Gamertell Movie Review: Scott Pilgrim vs. the World

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Scott Pilgrim poster

Title: Scott Pilgrim vs. the World
Price: ~$10.00 (depending on the theater)
Release Date: August 13, 2010
MPAA Rating: PG-13 for stylized violence, sexual content, language and drug references.
Pros: Fun video game references, cool fight scenes
Cons: Awkward pacing of the plot, video game style feels forced
Overall Score: One thumb up, one thumb sideways, 84/100, B, * * *

Scott Pilgrim vs. the World is based on Bryan Lee O’Malley’s graphic novel series, with the film getting its title from the second book. The story revolves around 22-year-old Scott (Michael Cera), a Toronto resident and slacker extraordinaire. Scott spends his days playing bass with his band Sex Bomb-Omb and dating a 17-year old high schooler named “Knives” Chau (Ellen Long), which isn’t even really dating since they barely started to hold hands.

One night Scott dreams of a purple-haired girl rollerblading, and to his shock, he discovers that she’s real. The girl of his dreams –literally– is Ramona Flowers (Mary Elizabeth Winstead), a sullen American who came to the Great White North to leave her muddled past behind. Ramona agrees to start dating Scott, but there’s a huge catch — he must defeat all seven of her evil exes. These include a “hotheaded” skateboarder-turned-actor (Chris Evans) and a “super” bassist from Scott’s ex-girlfriend’s band (Brandon Routh).

The film is directed by Edgar Wright of Shaun of the Dead fame, so it’s not surprising that its style is as quirky as his zombie romantic comedy. Fact balloons pop up next to each character when he or she is introduced, and doorbell sounds are augmented with the phrase “DING DONG!” streaming behind a character’s head; flashback stories are told in comic book form.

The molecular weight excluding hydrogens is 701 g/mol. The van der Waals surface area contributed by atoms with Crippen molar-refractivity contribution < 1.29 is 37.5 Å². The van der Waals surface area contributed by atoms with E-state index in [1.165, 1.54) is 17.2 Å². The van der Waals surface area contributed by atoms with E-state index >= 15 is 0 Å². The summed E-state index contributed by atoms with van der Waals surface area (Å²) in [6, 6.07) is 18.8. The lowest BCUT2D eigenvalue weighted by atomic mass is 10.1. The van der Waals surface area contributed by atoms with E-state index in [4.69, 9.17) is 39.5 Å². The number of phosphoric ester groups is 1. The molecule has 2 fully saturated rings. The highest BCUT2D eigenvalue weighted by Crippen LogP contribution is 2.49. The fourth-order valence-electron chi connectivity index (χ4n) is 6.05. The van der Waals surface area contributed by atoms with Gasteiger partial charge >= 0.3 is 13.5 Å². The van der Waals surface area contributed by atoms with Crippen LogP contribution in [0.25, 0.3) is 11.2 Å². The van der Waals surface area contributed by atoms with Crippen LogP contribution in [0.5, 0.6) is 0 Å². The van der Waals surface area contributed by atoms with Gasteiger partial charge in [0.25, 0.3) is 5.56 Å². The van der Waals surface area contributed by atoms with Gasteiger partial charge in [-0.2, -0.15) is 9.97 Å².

The actors in Scott Pilgrim vs. the World are overall good, some more than others. Cera has the “awkward geek who still somehow gets cute girls” role perfected, but Winstead’s Ramona is bland. Long is adorable as the impressionable Knives, though she’s annoying during the second half of the film. Finally, Kieran Culkin is hilarious, stealing many scenes as Scott’s gay, financially responsible roommate Wallace.

At first, the film seems like a romantic comedy with some video game references. The truth is that it’s a live action video game. It’s really the only way to make sense of it. The first half hour is your standard rom-com fare — just like Shaun of the Dead! But when the scrawny Scott suddenly shows supercharged martial arts and swords skills, reality dives off the cliff. It’s not even a superhero movie in which there’s some sort of explanation for his powers. No, only in a video game can normal people have awesome fighting skills, and exes explode in a shower of coins when defeated.

The problem is that while this technique feels more natural in a comic book scenario, it feels forced and gimmicky in a live-action film. It reminds me of the DOOM movie, where near the end the camera turns into first-person perspective and well, looks like DOOM the game. It was supposed to be an homage, but to many people, it was silly. Still, the video-game style fights are fun to watch. For example, the first fight was with an Indian guy, so the battle has Bollywood-style background music, with the ex trying to Yoga Flame Scott.

It’s always challenging to condense material from a book series into a two-hour film. Scott Pilgrim vs. the World suffers from that in terms of pacing. You’re practically 40 minutes into the the movie when he encounters the first ex. Suddenly the pacing gets rushed, as Scott seems to meet one ex after the other every five minutes or so. It’s noticeable that the writers crammed events that occurred across multiple graphic novels into the span of about an hour. At one point, even Scott asks for the exes to give him a breather.

Scott Pilgrim vs. the World is clearly catering to a particular demographic. Twenty- and thirty-something gamers will surely laugh and smile at the video game references, but some may also shake their heads at how cheesy and forced they feel. Its awkward pacing may also throw off some viewers. Overall, it’s an exhilarating ride.

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